“Charities often hold back on infrastructure costs to balance the books. There is a lack of investment in finance systems and reporting tools specifically. So charities often end up with outdated accounting systems that underperform and deliver poor management information,” added Mr Salway.
Without an accurate financial picture, these nonprofits would then:
- fail to spot opportunities to raise or save funds
- miss opportunities to spend money where it would do the most good
- fail to spot poor use of funds or – in extreme cases – fraud
- fail to hold budget holders to account for their expenditure
- fail to make the crucial strategic leap from one growth curve to the next – with the risk of following their current curve’s eventual downward trajectory.
“Many nonprofits have stretched the tenure of their infrastructure far beyond its lifespan – so much that they no longer have the right tools in place. It can become a vicious circle of cost-cutting and under-investment. We call it the starvation cycle,” said Mr Salway.
He added: “Charities are often five to 10 years behind their commercial counterparts because they haven’t invested in the correct technology. The opportunities that they’ve lost have been huge.
“The commercial world closes accounts in five days, for example. Charities often take four to five weeks – but by that time, the information is well out of date. You can’t make informed decisions based on that time delay.”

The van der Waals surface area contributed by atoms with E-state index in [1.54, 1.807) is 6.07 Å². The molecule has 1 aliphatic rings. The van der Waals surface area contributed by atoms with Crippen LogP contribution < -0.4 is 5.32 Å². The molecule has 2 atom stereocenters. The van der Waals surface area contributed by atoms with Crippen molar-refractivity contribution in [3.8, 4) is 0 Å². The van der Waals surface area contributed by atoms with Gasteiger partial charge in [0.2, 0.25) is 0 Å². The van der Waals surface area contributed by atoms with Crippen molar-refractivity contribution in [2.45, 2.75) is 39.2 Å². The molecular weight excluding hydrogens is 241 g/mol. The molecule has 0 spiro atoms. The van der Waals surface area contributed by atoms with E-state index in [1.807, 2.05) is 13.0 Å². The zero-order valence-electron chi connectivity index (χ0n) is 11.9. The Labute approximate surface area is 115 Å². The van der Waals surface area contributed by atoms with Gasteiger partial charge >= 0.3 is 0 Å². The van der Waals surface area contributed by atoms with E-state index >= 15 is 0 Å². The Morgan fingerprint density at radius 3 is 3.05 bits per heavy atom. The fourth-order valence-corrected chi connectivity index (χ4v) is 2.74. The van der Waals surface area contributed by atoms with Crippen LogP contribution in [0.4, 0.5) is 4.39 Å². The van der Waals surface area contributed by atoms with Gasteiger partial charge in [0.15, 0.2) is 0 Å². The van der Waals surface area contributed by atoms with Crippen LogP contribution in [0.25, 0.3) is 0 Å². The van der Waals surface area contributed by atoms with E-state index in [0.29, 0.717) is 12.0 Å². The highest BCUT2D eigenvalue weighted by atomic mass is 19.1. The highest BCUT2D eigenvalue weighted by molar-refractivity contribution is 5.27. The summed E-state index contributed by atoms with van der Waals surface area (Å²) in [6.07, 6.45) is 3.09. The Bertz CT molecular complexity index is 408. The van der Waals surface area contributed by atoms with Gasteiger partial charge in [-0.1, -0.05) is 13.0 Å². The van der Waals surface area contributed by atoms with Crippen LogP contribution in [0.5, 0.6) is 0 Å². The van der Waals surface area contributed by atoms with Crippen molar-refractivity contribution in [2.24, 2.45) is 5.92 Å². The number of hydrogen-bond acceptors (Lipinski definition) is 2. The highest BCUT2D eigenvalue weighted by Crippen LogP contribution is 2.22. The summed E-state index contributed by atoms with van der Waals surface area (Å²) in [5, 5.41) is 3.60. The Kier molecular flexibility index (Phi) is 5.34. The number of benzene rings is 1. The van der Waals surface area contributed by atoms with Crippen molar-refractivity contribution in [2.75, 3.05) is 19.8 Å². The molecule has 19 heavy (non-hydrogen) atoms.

He added: “Systems should be able to slice and dice data quickly and effectively and enable staff to manage project reporting to funders quickly and with real agility.
“But with the old modular accounting systems that many nonprofits still use, you have to close the modules before you start to see the information. These systems are old and cumbersome.
“Real-time financial information is still a pipe dream for most charities and nonprofit organisations, and yet it’s so readily available.”
Good accounting software should enable charities to produce the information they needed to manage their finances – actual versus budgets and with good forecasting capability, without having to rework the data in Excel. Reworking could lead to delays and a greater risk of error, said Mr Salway.
Charities typically have more complex accounting requirements than businesses because of the extra regulations regarding accounting for restricted and endowment funds – funds which must be maintained for specific purposes. Nonprofits also need good fundraising and project tools to enable close control of critical information.